GABA(B) receptor; trafficking; endocytosis; exocytosis; neuron; chronic pain
Zemoura K., Ralvenius W. T., Malherbe P., Benke D. (2016), The positive allosteric GABAB receptor modulator rac-BHFF enhances baclofen-mediated analgesia in neuropathic mice, in Neuropharmacology
, 108, 172-178.
Maier Patrick J, Zemoura Khaled, Acuña Mario A, Yévenes Gonzalo E, Zeilhofer Hanns Ulrich, Benke Dietmar (2014), Ischemia-like oxygen and glucose deprivation mediates down-regulation of cell surface γ-aminobutyric acidB receptors via the endoplasmic reticulum (ER) stress-induced transcription factor CCAAT/enhancer-binding protein (C/EBP)-homologous protein (CHOP)., in The Journal of Biological Chemistry
, 289(18), 12896-12907.
Zemoura Khaled, Benke Dietmar (2014), Proteasomal degradation of γ-aminobutyric acidB receptors is mediated by the interaction of the GABAB2 C terminus with the proteasomal ATPase Rtp6 and regulated by neuronal activity., in The Journal of Biological Chemistry
, 289(11), 7738-7746.
Zemoura Khaled, Schenkel Marisa, Acuña Mario A, Yévenes Gonzalo E, Zeilhofer Hanns Ulrich, Benke Dietmar (2013), Endoplasmic reticulum-associated degradation controls cell surface expression of γ-aminobutyric acid, type B receptors., in The Journal of biological chemistry
, 288(48), 34897-34905.
Benke Dietmar (2013), GABAB receptor trafficking and interacting proteins: targets for the development of highly specific therapeutic strategies to treat neurological disorders?, in Biochemical pharmacology
, 86(11), 1525-30.
Benke Dietmar, Zeilhofer Hanns Ulrich (2012), Divorce of obligatory partners in pain: disruption of GABA(B) receptor heterodimers in neuralgia., in The EMBO journal
, 31(15), 3234-6.
Benke Dietmar, Zemoura Khaled, Maier Patrick J (2012), Modulation of cell surface GABA(B) receptors by desensitization, trafficking and regulated degradation., in World Journal of Biological Chemistry
, 3(4), 61-72.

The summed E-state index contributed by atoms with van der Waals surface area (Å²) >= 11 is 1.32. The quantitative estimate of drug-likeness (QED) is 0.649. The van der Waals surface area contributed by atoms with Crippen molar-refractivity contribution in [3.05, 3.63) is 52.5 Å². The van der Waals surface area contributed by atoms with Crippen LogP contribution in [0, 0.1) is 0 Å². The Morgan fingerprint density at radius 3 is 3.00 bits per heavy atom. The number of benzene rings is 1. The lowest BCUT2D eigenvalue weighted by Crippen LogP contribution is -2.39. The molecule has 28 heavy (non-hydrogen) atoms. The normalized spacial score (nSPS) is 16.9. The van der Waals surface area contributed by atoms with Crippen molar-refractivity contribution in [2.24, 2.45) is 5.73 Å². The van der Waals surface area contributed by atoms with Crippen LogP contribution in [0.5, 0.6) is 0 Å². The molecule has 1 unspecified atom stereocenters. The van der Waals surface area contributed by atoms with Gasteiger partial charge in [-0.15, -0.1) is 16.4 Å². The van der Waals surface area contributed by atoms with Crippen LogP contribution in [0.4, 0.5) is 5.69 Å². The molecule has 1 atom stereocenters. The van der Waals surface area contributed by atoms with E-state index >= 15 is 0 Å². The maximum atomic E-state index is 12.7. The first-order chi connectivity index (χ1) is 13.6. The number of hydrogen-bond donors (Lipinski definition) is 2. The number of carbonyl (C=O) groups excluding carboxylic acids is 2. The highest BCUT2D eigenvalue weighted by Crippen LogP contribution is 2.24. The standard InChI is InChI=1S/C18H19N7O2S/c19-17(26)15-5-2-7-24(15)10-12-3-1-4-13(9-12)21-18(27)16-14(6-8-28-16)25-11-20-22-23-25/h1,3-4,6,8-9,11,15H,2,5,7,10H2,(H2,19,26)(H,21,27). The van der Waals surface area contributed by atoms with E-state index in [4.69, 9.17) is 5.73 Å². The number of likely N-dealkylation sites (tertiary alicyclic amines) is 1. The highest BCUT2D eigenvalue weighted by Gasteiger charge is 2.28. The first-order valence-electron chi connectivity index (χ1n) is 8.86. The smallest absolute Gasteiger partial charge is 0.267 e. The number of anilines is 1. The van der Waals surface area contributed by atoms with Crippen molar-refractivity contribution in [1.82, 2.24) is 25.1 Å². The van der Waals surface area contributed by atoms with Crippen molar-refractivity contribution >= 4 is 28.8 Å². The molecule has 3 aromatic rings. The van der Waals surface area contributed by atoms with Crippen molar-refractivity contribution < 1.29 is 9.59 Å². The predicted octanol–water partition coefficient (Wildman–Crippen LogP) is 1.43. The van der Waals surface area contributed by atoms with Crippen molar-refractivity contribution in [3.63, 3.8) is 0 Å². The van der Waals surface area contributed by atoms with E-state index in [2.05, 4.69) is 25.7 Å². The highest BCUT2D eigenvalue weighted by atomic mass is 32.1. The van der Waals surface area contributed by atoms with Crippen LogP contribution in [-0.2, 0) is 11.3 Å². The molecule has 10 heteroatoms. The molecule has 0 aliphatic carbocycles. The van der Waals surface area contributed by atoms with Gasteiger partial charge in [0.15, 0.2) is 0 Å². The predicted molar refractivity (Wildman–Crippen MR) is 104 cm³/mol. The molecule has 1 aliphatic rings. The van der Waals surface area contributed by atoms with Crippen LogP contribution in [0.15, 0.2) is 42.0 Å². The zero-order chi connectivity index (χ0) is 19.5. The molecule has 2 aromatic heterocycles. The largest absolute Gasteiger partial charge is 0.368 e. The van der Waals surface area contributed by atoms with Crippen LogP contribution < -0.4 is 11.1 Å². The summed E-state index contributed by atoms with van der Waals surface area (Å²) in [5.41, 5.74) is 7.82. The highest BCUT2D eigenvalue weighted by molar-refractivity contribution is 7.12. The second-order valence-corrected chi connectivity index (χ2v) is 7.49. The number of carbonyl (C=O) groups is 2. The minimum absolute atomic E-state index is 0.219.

The metabotropic GABA(B) receptors mediate slow inhibitory neurotransmission and thereby regulate the excitability of neurons. They are abundantly expressed throughout the nervous system and have been implicated in several neurological disorders such as epilepsy, spasticity, addiction, schizophrenia, depression, anxiety and chronic pain. There is considerable evidence that trafficking mechanisms dynamically define cell surface expression of receptors and as a result regulate and integrate signal transduction. In addition, it is increasingly observed that receptor trafficking is affected in disease states. Studying the mechanisms of receptor trafficking under normal and pathological conditions has therefore a significant potential to raise concepts for the development of novel therapeutic strategies. The aim of this proposal is to understand the trafficking mechanisms that regulate cell surface expression of GABA(B) receptors in neurons derived from healthy and diseased animals. The research program is divided into four subprojects:In subproject 1 we intend to investigate how different aspects of GABA(B) receptor trafficking (endocytosis, recycling, sorting and degradation) are regulated by ubiquitination and how this is affected by neuronal activity. We expect that the results significantly advance our understanding how GABA(B) receptors contribute to neuronal plasticity.Subproject 2 addresses the physiological and pathological relevance of a mechanism (glutamate-induced down-regulation of GABA(B) receptors) that affects sorting of GABA(B) receptors. The results of this subproject will be pivotal to our understanding if and how GABA(B) receptor trafficking is regulated in the context of long-term potentiation, which is thought to underlie memory formation. Furthermore, we aim at analyzing the contribution of this mechanism to cell death as a consequence of ischemia. This has the potential to raise new ideas to interfere with glutamate-induced neuronal death.Subproject 3 tests the hypothesis that the interaction of GABA(B) receptors with a stress-induced protein (CHOP) down-regulates cell surface receptors and thereby contributes to the development or maintenance of diseases. This will be tested in an animal model of neuropathic pain and might provide the basis for the development of novel approaches to alleviate chronic pain states.In subproject 4 we intend to develop new methods that will enable us to investigate GABA(B) receptor trafficking in vivo. Currently, the analysis of receptor trafficking is predominantly restricted to cultured cells which prohibit the direct analysis of these mechanisms in animal models of diseases. We aim at developing two distinct methods: 1. a biochemical assay for the detection of cell surface receptors in eventually fixed brain slices with high spatial resolution and sensitivity at the single molecule level and 2. a method based on two-photon microscopy for real-time tracking of receptor dynamics in living brain slices and eventually living animals. The successful implementation of these new technologies is expected to advance the analysis of GABA(B) receptor trafficking to a further level.